Mayer, Julius Robert von

Mayer, Julius Robert von,

1814–78, German physician and physicist, studied medicine at Tübingen, Munich, and Paris. From a consideration of the generation of animal heat, he was led to determine the general relationship between heat and work. This resulted in his announcement in 1842, independently of J. P. JouleJoule, James Prescott
, 1818–89, English physicist. His scientific researches began in his youth when he invented an electromagnetic engine. Joule made valuable contributions to the fields of heat, electricity, and thermodynamics.
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, of the mechanical equivalence of heat, a consequence of the law of conservation of energy. In 1845 he gave a still more general statement of this law. Controversy arose, however, as to the priority of the discovery, and it was only years later that he received due credit for his contribution.

Bibliography

See study by R. B. Lindsay (1973).

Mayer, Julius Robert Von

 

Born Nov. 25, 1814, in Heilbronn; died there Mar. 20, 1878. German physician and physicist.

Mayer was the son of a pharmacist. He graduated from the medical faculty of the University of Tubingen in 1838. In 1839 he worked at clinics in Paris. In 1840-41 he was physician on a Dutch vessel bound for Batavia (Java). Mayer noticed a change in the color of the venous blood in his patients during their stay in the tropics and concluded, on the basis of his observations, that there is a relationship between food consumption and the formation of heat in the body. In 1841 he sent his first article, “On the Quantitative and Qualitative Determination of Force,” to J. C. Poggendorff, the editor of Annalen der Physik. The article, which took a position similar in meaning to the law of the conservation of energy, was not printed.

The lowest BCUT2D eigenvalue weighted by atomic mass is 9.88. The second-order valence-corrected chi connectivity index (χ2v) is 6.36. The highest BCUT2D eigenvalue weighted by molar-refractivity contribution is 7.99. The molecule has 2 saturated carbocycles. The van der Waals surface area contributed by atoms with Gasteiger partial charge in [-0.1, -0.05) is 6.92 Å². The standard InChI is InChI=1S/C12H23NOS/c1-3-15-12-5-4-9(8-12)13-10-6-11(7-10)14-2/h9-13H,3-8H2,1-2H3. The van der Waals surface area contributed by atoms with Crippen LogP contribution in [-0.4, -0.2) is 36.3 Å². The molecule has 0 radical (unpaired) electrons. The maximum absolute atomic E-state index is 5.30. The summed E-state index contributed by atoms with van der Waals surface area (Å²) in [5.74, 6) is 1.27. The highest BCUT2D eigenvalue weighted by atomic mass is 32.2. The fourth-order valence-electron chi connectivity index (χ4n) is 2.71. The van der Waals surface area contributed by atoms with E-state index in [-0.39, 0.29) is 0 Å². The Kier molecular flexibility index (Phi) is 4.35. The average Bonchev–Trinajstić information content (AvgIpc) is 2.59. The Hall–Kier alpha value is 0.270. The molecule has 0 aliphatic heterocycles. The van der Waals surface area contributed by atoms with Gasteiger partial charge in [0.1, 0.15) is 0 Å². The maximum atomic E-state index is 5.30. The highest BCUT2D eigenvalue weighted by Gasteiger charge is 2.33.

Mayer gave a more complete presentation of his viewpoints in the article “Remarks on the Forces of Inanimate Nature,” which was published in 1842. In the book Organic Movement in Relation to Metabolism, published in 1845, Mayer clearly formulated the law of the conservation of energy and theoretically calculated the numerical value of the mechanical equivalent of heat. According to Mayer, motion, heat, electricity, and other phenomena are qualitatively different forms offerees” (his term for energy), which are convertible at equal quantitative ratios. He also considered the application of the law to processes occurring in living organisms, asserting that plants are accumulators of solar energy on earth and that in all other organisms there is only a conversion of matter and forces (and not a creation).

Mayer’s concepts were not understood by his contemporaries. Because of this and because of persecution arising out of disputes over priority in the discovery of the law of the conservation of energy, Mayer attempted suicide in 1850. The true value of Mayer’s works was first recognized by G. Helmholtz.

WORK

In Russian translation:
Zakon sokhraneniia i prevrashcheniia energii. Chetyre issledovaniia, 1841-1851 Edited by A. A. Maksimov. Moscow-Leningrad, 1933.

REFERENCE

Robert Mayer und das Energieprinzip. 1842-1942. Gedekschrift zur 100 Wiederkehr der Entdeckung des Energieprinzips. Vienna, 1942. (Contains a bibliography of works and references.)

IA. G. DORFMAN

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